Posted: Sunday, August 09, 2015
There is a pretty well known story in the Bible about David taking down Goliath. Goliath was a giant and David was a mere shepherd boy. By the Biblical account God delivered the giant into the hands of the boy and that’s how he was defeated with a stone and a sling.
I want to throw this out for your consideration (1 Samuel 17:34-37):
But David said to Saul, “Your servant has been keeping his father’s sheep. When a lion or a bear came and carried off a sheep from the flock, I went after it, struck it and rescued the sheep from its mouth. When it turned on me, I seized it by its hair, struck it and killed it. Your servant has killed both the lion and the bear; this uncircumcised Philistine will be like one of them, because he has defied the armies of the living God. The Lord who rescued me from the paw of the lion and the paw of the bear will rescue me from the hand of this Philistine.”
David was tending sheep for years and fighting off lions and bears. He was training for this very moment from boyhood when he became a shepherd.
I will tell you that I totally believe the Biblical account that with the help of God, David defeated the superior warrior, Goliath. I believe that God was with David in those early shepard days fighting off the lions and bears, training him for his big moment with Goliath.
Indeed, God gave him the talent, but David had to train to keep that talent sharp.
I bring all this up because today I want to talk about talent. If you you like to draw and are even a little bit good at it, I am sure at some point someone has come up to you and said, “You’re so talented!” or “You have such a gift, I couldn’t do that”. Your ability gets reduced to some random and magical phenomenon that only a few people are chosen to have.
This is completely untrue and it really cheeses me off that so many people subscribe to this notion.
Let’s go back to the Bible and back to David. David is credited with writing the majority of the Psalms, approximately 75. In Psalm 33 he writes about singing and playing instruments skillfully unto the Lord. I looked it up and skillful is defined as having training, knowledge, and experience. Translation: talent and skill take a lot of hard work.
Let’s look again at David and his psalms. out of the 150 in Biblical canon, he authored about half. He wrote a lot and these are just the ones we have in canon. I wonder, how many B-sides did David write that are not shown? I believe that if he wrote this many, then he must have wrote more. He probably had a lot of practice at writing.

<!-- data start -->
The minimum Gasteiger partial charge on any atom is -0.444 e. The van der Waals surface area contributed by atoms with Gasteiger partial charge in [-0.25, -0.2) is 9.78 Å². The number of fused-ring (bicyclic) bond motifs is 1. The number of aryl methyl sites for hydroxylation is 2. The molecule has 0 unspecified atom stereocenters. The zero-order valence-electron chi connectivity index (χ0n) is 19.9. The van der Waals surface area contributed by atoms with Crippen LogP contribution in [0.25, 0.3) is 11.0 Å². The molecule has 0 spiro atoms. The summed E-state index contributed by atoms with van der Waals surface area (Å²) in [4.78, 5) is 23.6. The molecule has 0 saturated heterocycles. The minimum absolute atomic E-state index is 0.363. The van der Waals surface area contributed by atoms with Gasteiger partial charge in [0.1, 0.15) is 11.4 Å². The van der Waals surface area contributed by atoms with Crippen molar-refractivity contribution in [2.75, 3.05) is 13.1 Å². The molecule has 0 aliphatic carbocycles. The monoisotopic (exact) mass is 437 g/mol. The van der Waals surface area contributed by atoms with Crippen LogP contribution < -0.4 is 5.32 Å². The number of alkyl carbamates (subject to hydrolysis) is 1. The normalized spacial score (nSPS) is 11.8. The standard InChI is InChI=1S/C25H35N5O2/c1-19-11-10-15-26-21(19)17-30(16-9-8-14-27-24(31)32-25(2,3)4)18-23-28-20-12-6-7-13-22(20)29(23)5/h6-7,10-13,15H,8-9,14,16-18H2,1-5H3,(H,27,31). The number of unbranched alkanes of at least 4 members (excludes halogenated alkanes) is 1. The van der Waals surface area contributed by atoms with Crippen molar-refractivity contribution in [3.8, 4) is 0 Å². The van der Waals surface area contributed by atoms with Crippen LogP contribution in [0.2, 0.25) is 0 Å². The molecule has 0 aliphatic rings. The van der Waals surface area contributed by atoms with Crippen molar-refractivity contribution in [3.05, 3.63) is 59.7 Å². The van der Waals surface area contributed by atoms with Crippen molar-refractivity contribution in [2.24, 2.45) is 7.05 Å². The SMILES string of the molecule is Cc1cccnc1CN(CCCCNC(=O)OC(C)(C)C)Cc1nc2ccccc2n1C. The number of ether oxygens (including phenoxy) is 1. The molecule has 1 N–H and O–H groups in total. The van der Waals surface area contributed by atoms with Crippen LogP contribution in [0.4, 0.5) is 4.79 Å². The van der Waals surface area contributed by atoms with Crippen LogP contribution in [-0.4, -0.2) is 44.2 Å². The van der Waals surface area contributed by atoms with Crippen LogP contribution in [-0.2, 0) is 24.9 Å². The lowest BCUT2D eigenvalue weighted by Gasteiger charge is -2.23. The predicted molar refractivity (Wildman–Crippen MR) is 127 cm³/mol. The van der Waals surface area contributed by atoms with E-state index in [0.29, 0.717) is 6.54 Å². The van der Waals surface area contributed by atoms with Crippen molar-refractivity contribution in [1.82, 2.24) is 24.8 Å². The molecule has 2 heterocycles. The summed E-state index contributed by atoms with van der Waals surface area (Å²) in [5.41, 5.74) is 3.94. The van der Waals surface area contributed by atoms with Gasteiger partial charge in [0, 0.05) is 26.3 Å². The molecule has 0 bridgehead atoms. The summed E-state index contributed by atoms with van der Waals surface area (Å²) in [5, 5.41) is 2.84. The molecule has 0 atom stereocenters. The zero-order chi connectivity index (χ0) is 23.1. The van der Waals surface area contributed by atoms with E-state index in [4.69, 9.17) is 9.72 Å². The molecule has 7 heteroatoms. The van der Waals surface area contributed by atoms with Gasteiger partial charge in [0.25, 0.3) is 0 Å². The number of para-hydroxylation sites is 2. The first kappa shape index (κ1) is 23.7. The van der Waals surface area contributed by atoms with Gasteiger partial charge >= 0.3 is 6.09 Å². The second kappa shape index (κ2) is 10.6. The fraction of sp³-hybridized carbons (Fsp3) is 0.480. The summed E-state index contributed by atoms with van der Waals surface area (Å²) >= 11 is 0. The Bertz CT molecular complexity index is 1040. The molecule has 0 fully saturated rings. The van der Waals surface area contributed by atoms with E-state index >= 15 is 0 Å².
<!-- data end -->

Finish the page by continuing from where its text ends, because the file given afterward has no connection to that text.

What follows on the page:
I wonder also, how many *scars did he have from fighting off those lions and bears? I would wager that he got more scars in those early shephard years than he did in service of Saul’s armies when he fought other warriors. He may have gotten one or two, but by that point he was trained-up, a pro, and knew what he was doing; he had had plenty of practice.
Why am I harping on this so hard? It’s because I am talking to my past-self. I’m getting fired-up because I don’t want you to make the same mistake of thinking being a good caricature artist just happens. I don’t want you to look at my work or anyone else’s work and say, “That person’s just got it. It’s easy for them to do that because they’re naturally good”. It’s easy and looks good because of skill and hard work.
I’ve mentioned this before in Blogpost 001, that the goal of drawing these 500 faces in 500 days is that it’s practice for the next 500. I’m working hard because I don’t want to show up against Goliath without having fought off a few lions and bears first. I need to practice.
Join me in drawing one face a day for the remaining 500 days. You don’t have to worry about catching up; I don’t want you to feel overwhelmed. Just start with one and keep going. Post on Instagram and hashtag #DSed and #500Challenge and we’ll keep pushing forward.
Every face has a story to tell and I want to teach you how to tell it.
*Speaking of scars, I had a pretty intense surgery over the weekend and I had a tutorial-style post scheduled for this weekend, but I couldn’t get it together in time because of physical restrictions. I hope you enjoyed this one.